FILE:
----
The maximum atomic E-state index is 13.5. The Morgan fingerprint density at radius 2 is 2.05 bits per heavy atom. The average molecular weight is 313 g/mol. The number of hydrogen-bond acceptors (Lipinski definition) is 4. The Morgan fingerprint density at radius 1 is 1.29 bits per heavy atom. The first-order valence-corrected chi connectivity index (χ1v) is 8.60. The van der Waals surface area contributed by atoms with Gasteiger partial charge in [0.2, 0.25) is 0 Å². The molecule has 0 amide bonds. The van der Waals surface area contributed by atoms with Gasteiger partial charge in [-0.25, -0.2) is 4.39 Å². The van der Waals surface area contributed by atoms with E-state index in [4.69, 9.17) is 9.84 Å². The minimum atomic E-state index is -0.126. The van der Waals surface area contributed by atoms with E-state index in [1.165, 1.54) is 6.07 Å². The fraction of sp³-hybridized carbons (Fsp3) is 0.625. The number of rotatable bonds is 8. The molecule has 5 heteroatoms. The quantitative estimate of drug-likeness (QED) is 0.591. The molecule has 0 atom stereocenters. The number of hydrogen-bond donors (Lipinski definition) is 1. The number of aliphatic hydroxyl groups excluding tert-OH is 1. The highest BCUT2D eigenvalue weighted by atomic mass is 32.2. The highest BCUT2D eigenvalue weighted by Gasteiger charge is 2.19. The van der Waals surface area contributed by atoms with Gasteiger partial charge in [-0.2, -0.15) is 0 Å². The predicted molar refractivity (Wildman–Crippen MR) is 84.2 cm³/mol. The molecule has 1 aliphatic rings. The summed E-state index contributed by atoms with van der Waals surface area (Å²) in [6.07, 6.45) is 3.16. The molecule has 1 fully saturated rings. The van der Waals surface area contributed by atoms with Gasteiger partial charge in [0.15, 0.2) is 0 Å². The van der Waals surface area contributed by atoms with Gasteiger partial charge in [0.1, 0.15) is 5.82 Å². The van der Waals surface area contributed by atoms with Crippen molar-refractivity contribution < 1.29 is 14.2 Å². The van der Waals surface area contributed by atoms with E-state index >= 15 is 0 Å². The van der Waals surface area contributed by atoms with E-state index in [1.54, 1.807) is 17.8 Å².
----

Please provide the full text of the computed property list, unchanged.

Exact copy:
The maximum atomic E-state index is 13.5. The Morgan fingerprint density at radius 2 is 2.05 bits per heavy atom. The average molecular weight is 313 g/mol. The number of hydrogen-bond acceptors (Lipinski definition) is 4. The Morgan fingerprint density at radius 1 is 1.29 bits per heavy atom. The first-order valence-corrected chi connectivity index (χ1v) is 8.60. The van der Waals surface area contributed by atoms with Gasteiger partial charge in [0.2, 0.25) is 0 Å². The molecule has 0 amide bonds. The van der Waals surface area contributed by atoms with Gasteiger partial charge in [-0.25, -0.2) is 4.39 Å². The van der Waals surface area contributed by atoms with E-state index in [4.69, 9.17) is 9.84 Å². The minimum atomic E-state index is -0.126. The van der Waals surface area contributed by atoms with E-state index in [1.165, 1.54) is 6.07 Å². The fraction of sp³-hybridized carbons (Fsp3) is 0.625. The number of rotatable bonds is 8. The molecule has 5 heteroatoms. The quantitative estimate of drug-likeness (QED) is 0.591. The molecule has 0 atom stereocenters. The number of hydrogen-bond donors (Lipinski definition) is 1. The number of aliphatic hydroxyl groups excluding tert-OH is 1. The highest BCUT2D eigenvalue weighted by atomic mass is 32.2. The highest BCUT2D eigenvalue weighted by Gasteiger charge is 2.19. The van der Waals surface area contributed by atoms with Gasteiger partial charge in [-0.2, -0.15) is 0 Å². The predicted molar refractivity (Wildman–Crippen MR) is 84.2 cm³/mol. The molecule has 1 aliphatic rings. The summed E-state index contributed by atoms with van der Waals surface area (Å²) in [6.07, 6.45) is 3.16. The molecule has 1 fully saturated rings. The van der Waals surface area contributed by atoms with Gasteiger partial charge in [0.15, 0.2) is 0 Å². The van der Waals surface area contributed by atoms with Gasteiger partial charge in [0.1, 0.15) is 5.82 Å². The van der Waals surface area contributed by atoms with Crippen molar-refractivity contribution < 1.29 is 14.2 Å². The van der Waals surface area contributed by atoms with E-state index >= 15 is 0 Å². The van der Waals surface area contributed by atoms with E-state index in [1.54, 1.807) is 17.8 Å².